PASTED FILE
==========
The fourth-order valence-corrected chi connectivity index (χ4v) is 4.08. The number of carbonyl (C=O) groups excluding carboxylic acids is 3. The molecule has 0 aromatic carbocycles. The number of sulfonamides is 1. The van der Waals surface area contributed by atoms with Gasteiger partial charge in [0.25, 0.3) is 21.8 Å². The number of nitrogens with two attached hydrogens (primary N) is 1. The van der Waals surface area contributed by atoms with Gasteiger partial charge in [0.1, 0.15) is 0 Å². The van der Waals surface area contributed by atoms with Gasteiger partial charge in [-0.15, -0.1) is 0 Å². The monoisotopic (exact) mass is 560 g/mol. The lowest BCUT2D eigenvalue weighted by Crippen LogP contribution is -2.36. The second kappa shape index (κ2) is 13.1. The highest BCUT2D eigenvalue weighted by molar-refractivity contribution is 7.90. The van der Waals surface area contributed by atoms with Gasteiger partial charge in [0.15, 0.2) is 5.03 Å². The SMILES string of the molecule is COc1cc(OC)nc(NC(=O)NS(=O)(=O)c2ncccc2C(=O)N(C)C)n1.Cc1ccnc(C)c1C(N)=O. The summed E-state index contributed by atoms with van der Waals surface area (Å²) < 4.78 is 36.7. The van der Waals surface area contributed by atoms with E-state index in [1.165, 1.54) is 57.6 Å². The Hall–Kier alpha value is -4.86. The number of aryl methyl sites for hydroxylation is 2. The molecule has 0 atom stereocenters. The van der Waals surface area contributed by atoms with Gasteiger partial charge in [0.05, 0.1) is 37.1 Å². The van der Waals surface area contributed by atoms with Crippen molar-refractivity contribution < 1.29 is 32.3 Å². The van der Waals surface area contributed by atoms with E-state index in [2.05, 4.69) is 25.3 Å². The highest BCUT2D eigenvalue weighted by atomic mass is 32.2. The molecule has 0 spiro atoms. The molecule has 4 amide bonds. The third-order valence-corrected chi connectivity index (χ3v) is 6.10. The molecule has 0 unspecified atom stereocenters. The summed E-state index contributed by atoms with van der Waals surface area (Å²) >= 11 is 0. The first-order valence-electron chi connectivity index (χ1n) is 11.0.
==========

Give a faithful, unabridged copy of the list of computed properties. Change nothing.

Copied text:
The fourth-order valence-corrected chi connectivity index (χ4v) is 4.08. The number of carbonyl (C=O) groups excluding carboxylic acids is 3. The molecule has 0 aromatic carbocycles. The number of sulfonamides is 1. The van der Waals surface area contributed by atoms with Gasteiger partial charge in [0.25, 0.3) is 21.8 Å². The number of nitrogens with two attached hydrogens (primary N) is 1. The van der Waals surface area contributed by atoms with Gasteiger partial charge in [0.1, 0.15) is 0 Å². The van der Waals surface area contributed by atoms with Gasteiger partial charge in [-0.15, -0.1) is 0 Å². The monoisotopic (exact) mass is 560 g/mol. The lowest BCUT2D eigenvalue weighted by Crippen LogP contribution is -2.36. The second kappa shape index (κ2) is 13.1. The highest BCUT2D eigenvalue weighted by molar-refractivity contribution is 7.90. The van der Waals surface area contributed by atoms with Gasteiger partial charge in [0.15, 0.2) is 5.03 Å². The SMILES string of the molecule is COc1cc(OC)nc(NC(=O)NS(=O)(=O)c2ncccc2C(=O)N(C)C)n1.Cc1ccnc(C)c1C(N)=O. The summed E-state index contributed by atoms with van der Waals surface area (Å²) < 4.78 is 36.7. The van der Waals surface area contributed by atoms with E-state index in [1.165, 1.54) is 57.6 Å². The Hall–Kier alpha value is -4.86. The number of aryl methyl sites for hydroxylation is 2. The molecule has 0 atom stereocenters. The van der Waals surface area contributed by atoms with Gasteiger partial charge in [0.05, 0.1) is 37.1 Å². The van der Waals surface area contributed by atoms with Crippen molar-refractivity contribution < 1.29 is 32.3 Å². The van der Waals surface area contributed by atoms with E-state index in [2.05, 4.69) is 25.3 Å². The highest BCUT2D eigenvalue weighted by atomic mass is 32.2. The molecule has 0 spiro atoms. The molecule has 4 amide bonds. The third-order valence-corrected chi connectivity index (χ3v) is 6.10. The molecule has 0 unspecified atom stereocenters. The summed E-state index contributed by atoms with van der Waals surface area (Å²) >= 11 is 0. The first-order valence-electron chi connectivity index (χ1n) is 11.0.